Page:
Mostly because of my stressed out state and my own high-drama tendencies, I was livid. This was supposed to be my Country Living dream house, a gift from God to begin to make up for all sorts of previous domestic deficiencies, the house that maybe wouldn't need more done than I would ever have money to do, the place that I might actually get to decorate and not just keep barely maintained! I was pretty sure that Country Living dream houses did not have leaking roofs!! And wasn't this what I had paid hundreds of dollars in inspection fees to avoid? We did try to be smart, even though we were in love and eager to be united with our very own home.

Part of me knew that I was over reacting. Nothing is perfect, after all. These were just problems to solve. In fact, the inspectors had noted that the flashing around the former wood stove pipe would need to be redone. I just needed to calm down, and surely it would get better.

But every time it stormed--and storm season had apparently decided to begin--that dripping made me furious. At least it was going into the pipe and not the house, but I was deeply affronted that it was happening at all. Yes, I'm that pathetic.

But it gets better. It took me two weeks or so to find anyone who would work on the roof. When that nice man and his assistant took a look at the job, the new flashing diagnosis we expected became a recommendation to remove the wood stove pipe and replace an entire sheet of the metal roofing, since that was the only way to ensure that it wouldn't leak again. And, oh by the way, there was no guttering on the deck roof and the house roof guttering on one side was too short, leaving a corner dangerously exposed to the water coursing down it. The job had now ballooned to an estimate of $1400.00 to $1800.00, which was most of the chunk of money we hadn't had to spend on closing costs and that I had hoped to use to buy furniture. I tried resolutely to maintain my usual position in these circumstances: I was grateful that at least we had the money to do what needed to be done.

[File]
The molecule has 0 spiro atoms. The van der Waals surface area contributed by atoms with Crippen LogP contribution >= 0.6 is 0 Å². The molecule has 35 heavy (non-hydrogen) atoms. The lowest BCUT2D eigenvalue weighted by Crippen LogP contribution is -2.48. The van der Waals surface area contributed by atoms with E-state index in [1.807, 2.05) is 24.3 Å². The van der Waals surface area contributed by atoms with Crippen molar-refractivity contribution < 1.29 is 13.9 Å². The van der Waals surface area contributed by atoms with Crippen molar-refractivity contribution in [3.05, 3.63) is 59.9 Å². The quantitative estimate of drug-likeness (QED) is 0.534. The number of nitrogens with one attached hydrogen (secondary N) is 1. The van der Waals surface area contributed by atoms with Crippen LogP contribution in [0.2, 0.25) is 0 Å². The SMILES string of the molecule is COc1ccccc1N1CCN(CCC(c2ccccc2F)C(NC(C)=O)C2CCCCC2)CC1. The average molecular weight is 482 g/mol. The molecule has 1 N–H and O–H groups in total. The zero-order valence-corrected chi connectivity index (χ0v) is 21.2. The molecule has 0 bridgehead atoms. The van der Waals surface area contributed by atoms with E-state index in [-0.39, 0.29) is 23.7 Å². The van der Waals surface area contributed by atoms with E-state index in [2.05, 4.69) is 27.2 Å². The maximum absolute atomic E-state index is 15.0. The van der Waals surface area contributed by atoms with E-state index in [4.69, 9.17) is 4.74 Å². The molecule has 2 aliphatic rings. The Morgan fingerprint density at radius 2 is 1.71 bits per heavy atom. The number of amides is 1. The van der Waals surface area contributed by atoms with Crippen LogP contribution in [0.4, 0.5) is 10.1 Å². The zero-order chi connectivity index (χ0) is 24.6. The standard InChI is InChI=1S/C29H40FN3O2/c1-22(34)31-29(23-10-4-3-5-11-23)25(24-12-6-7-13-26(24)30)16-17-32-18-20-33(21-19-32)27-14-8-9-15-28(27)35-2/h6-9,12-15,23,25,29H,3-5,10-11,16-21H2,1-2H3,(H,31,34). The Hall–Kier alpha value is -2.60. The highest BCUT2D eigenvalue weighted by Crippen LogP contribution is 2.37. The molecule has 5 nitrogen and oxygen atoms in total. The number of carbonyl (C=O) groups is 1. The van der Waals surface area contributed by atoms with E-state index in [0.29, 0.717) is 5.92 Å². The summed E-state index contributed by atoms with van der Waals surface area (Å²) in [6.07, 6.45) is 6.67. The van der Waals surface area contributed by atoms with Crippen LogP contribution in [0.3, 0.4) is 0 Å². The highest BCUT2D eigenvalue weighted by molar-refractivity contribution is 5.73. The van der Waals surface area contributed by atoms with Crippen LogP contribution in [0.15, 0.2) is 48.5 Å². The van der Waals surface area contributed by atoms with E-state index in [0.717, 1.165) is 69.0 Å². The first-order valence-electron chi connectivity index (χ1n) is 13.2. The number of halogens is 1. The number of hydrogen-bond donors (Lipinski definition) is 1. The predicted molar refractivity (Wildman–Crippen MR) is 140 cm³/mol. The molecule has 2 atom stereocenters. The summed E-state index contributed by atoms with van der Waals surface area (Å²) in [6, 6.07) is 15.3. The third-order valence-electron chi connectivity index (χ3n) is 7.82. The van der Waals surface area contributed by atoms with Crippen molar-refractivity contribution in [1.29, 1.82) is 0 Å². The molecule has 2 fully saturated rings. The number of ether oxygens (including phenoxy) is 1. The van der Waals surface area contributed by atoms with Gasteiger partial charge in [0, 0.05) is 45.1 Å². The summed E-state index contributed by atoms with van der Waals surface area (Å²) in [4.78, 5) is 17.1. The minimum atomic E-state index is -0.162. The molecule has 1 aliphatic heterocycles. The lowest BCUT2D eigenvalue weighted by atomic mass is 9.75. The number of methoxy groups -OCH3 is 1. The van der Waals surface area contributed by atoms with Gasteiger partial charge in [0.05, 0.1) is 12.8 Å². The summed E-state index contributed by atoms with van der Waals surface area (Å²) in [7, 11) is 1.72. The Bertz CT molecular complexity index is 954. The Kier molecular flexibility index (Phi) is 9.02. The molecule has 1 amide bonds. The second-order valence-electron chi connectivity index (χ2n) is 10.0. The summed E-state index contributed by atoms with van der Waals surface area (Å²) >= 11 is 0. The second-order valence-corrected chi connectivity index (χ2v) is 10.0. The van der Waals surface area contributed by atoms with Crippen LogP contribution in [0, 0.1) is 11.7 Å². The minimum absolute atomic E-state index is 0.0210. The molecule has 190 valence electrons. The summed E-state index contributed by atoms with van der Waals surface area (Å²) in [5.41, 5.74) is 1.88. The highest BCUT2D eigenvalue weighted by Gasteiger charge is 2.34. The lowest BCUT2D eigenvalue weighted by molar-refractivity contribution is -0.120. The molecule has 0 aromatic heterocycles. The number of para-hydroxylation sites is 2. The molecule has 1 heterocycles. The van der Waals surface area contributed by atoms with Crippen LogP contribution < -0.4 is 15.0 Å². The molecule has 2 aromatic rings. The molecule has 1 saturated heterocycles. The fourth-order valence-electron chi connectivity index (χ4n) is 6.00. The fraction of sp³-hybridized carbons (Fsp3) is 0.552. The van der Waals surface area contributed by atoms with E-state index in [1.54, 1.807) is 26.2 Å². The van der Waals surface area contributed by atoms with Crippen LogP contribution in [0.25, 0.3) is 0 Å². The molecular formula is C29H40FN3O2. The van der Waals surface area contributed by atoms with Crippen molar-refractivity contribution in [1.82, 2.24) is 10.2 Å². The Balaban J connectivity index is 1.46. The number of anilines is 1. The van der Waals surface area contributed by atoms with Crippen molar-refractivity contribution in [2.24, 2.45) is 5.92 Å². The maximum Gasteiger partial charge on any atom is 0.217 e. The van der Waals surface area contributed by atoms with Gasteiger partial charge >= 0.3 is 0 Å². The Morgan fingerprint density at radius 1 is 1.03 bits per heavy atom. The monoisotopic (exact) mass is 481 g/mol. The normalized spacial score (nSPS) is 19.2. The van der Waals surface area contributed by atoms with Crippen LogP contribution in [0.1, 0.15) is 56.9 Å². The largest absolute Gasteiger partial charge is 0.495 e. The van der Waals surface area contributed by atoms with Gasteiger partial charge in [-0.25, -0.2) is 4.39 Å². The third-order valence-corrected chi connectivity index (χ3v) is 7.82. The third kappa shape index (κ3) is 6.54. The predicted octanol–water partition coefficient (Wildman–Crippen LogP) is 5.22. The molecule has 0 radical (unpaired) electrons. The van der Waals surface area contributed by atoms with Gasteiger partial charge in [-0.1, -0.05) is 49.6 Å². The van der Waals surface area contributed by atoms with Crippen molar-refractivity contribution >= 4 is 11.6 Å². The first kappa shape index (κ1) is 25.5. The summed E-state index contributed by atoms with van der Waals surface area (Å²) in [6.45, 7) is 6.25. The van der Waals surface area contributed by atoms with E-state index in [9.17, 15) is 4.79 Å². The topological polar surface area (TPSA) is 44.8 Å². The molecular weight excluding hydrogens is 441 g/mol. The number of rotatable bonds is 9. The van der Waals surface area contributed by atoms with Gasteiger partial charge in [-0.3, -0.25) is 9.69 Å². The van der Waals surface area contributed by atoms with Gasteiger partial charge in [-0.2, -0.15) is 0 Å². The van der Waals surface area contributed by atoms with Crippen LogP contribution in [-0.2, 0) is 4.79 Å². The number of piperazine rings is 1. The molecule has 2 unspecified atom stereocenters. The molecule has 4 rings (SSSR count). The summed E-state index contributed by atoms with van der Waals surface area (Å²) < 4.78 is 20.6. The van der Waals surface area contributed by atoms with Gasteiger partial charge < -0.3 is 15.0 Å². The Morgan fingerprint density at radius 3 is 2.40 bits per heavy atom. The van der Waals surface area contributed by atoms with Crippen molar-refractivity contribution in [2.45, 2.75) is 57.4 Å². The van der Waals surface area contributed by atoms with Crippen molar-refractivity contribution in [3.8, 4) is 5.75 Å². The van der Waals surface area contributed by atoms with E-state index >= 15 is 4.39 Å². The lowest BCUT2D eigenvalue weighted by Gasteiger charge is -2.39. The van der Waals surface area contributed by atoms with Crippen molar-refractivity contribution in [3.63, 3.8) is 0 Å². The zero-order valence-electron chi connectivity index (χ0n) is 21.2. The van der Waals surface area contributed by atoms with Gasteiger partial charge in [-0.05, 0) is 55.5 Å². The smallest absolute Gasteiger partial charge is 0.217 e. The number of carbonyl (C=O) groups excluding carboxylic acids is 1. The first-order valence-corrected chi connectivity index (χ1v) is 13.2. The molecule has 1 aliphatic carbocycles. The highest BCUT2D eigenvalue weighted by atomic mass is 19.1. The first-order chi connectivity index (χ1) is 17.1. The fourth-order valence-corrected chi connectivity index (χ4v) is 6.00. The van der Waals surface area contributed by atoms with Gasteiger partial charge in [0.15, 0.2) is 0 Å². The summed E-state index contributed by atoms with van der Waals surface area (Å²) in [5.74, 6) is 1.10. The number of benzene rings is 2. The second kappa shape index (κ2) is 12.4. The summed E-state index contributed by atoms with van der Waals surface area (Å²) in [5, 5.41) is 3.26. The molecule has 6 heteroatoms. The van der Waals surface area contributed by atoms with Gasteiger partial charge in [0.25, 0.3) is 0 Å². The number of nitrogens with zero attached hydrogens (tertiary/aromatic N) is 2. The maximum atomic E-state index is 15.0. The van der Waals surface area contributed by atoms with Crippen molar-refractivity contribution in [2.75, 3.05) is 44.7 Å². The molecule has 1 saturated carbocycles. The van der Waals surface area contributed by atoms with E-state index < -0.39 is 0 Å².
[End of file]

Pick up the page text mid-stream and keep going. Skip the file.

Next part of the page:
But of course the problem wasn't solved then. Two weeks of waiting were required for the new metal to be ordered and shipped, during which I prayed that it wouldn't rain too much.